gms | German Medical Science

65th Annual Meeting of the German Society of Neurosurgery (DGNC)

German Society of Neurosurgery (DGNC)

11 - 14 May 2014, Dresden

Peroneal stimulation for drop foot management after chronic stroke: Safety aspects of a new implant device in 45 patients

Meeting Abstract

  • Dorothee Mielke - Abteilung für Neurochirurgie, Georg-August-Universität Göttingen
  • Jennifer Ernst - Abteilung für Unfallchirurgie Plastische und Wiederherstellungschirurgie, Georg-August-Universität Göttingen
  • David Liebetanz - Abteilung für Klinische Neurophysiologie, Georg-August-Universität Göttingen
  • Veit Rohde - Abteilung für Neurochirurgie, Georg-August-Universität Göttingen

Deutsche Gesellschaft für Neurochirurgie. 65. Jahrestagung der Deutschen Gesellschaft für Neurochirurgie (DGNC). Dresden, 11.-14.05.2014. Düsseldorf: German Medical Science GMS Publishing House; 2014. DocDI.18.04

doi: 10.3205/14dgnc244, urn:nbn:de:0183-14dgnc2442

Published: May 13, 2014

© 2014 Mielke et al.
This is an Open Access article distributed under the terms of the Creative Commons Attribution License ( You are free: to Share – to copy, distribute and transmit the work, provided the original author and source are credited.



Objective: The drop foot substantially hinders the mobility of patients with chronic ischemic or hemorrhagic stroke. An orthesis or external stimulator are the common therapeutic options which have the shortcomings of being cumbersome during activities of daily living and being painful (external stimulation). Recently a hybrid system with external sensor and antenna and internal stimulator for activation of the peroneal nerve (resulting in dorsiflexion) has been introduced, but up to date no larger series exist. The aim of the study is to report the safety aspects of this new implant device after having performed 45 implantations.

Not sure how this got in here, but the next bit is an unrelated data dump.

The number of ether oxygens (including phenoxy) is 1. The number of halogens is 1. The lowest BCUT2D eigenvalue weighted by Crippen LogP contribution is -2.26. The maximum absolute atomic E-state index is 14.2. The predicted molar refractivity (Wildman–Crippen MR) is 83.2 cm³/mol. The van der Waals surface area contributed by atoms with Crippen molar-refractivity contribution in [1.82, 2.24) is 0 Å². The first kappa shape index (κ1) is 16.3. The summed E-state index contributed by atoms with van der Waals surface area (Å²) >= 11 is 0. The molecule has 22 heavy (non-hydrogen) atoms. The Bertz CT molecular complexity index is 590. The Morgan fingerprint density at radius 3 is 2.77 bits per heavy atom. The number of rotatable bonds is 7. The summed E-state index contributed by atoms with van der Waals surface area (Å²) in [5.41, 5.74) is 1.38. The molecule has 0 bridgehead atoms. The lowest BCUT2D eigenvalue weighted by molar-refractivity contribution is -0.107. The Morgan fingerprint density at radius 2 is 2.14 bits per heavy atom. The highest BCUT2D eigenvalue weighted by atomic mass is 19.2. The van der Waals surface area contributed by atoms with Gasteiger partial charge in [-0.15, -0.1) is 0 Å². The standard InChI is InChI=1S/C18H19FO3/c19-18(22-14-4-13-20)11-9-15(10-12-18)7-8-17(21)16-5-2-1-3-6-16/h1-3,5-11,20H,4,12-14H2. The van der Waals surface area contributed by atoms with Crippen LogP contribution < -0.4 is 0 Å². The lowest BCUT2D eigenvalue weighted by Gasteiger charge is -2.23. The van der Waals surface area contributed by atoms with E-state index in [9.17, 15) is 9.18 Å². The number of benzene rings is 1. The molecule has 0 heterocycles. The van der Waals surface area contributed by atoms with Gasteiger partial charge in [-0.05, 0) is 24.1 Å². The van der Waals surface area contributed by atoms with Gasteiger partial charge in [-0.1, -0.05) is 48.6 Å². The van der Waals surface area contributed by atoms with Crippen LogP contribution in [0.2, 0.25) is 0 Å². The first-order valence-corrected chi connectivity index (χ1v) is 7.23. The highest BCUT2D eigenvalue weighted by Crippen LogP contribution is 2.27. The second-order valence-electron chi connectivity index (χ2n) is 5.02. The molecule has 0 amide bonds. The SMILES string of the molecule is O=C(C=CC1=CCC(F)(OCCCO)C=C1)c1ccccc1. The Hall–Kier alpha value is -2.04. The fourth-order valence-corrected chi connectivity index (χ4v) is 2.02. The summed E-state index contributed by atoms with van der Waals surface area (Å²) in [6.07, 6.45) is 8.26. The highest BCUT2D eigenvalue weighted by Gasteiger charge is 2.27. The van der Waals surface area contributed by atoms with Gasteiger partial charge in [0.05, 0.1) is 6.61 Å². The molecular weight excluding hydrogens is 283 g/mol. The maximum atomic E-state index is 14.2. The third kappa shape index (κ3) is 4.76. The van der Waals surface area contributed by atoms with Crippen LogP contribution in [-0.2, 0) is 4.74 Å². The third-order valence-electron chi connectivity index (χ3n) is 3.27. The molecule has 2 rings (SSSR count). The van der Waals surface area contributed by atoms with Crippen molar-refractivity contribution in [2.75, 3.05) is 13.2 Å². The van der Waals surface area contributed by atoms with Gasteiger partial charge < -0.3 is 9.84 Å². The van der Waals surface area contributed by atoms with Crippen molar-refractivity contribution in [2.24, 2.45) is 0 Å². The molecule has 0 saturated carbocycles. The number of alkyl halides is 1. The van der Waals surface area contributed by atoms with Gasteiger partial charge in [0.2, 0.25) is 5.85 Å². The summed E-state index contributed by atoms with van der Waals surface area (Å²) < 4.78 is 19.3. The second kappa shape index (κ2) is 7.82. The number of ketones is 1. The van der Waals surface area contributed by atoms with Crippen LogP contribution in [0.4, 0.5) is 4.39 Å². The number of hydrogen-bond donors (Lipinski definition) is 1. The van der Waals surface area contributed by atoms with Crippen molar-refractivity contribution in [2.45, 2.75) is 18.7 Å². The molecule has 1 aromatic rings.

Method: Since 2008, the peroneal stimulator has been implanted in 45 patients with chronic stroke. In the last 43 implantations, an institutional standardized operative procedure was used. All patients underwent pre- and postoperative testing of gait velocity and walking distance. The postoperative investigations were performed on day 42 and 84. Surgery-associated complications were prospectively registered.

Results: In the first 2 patients, 1 nerve damage due to cuff movement into the branching area of the sensory branch and one case of painful sensations were seen, initiating a standardization of the surgical procedure and the postoperative care. In the following 43 patients, sustained good implant function with significantly improved gait velocity was seen. In 2 patients, infection made implant removal after initial good function necessary. Another two patients suffered from postoperative re-bleeding that had to be revised in a second operation. In total, the complication rate was 13.3%, after initiation of the standardized surgical procedure the rate dropped to 8.9%. After optimizing infection prophylaxis, no further postoperative wound infection occurred and complication rate was reduced to 5% in the last 20 patients (one case of re-bleeding).

Conclusions: The peroneal stimulator is a promising therapeutic option for the management of drop foot in chronic stroke patients. A standardized surgical protocol is useful to achieve optimal clinical results with a reduction of surgery-associated complications. Surgery should be limited to specialized clinics, as the results of our safety trial demonstrate the learning curve associated with this implant device.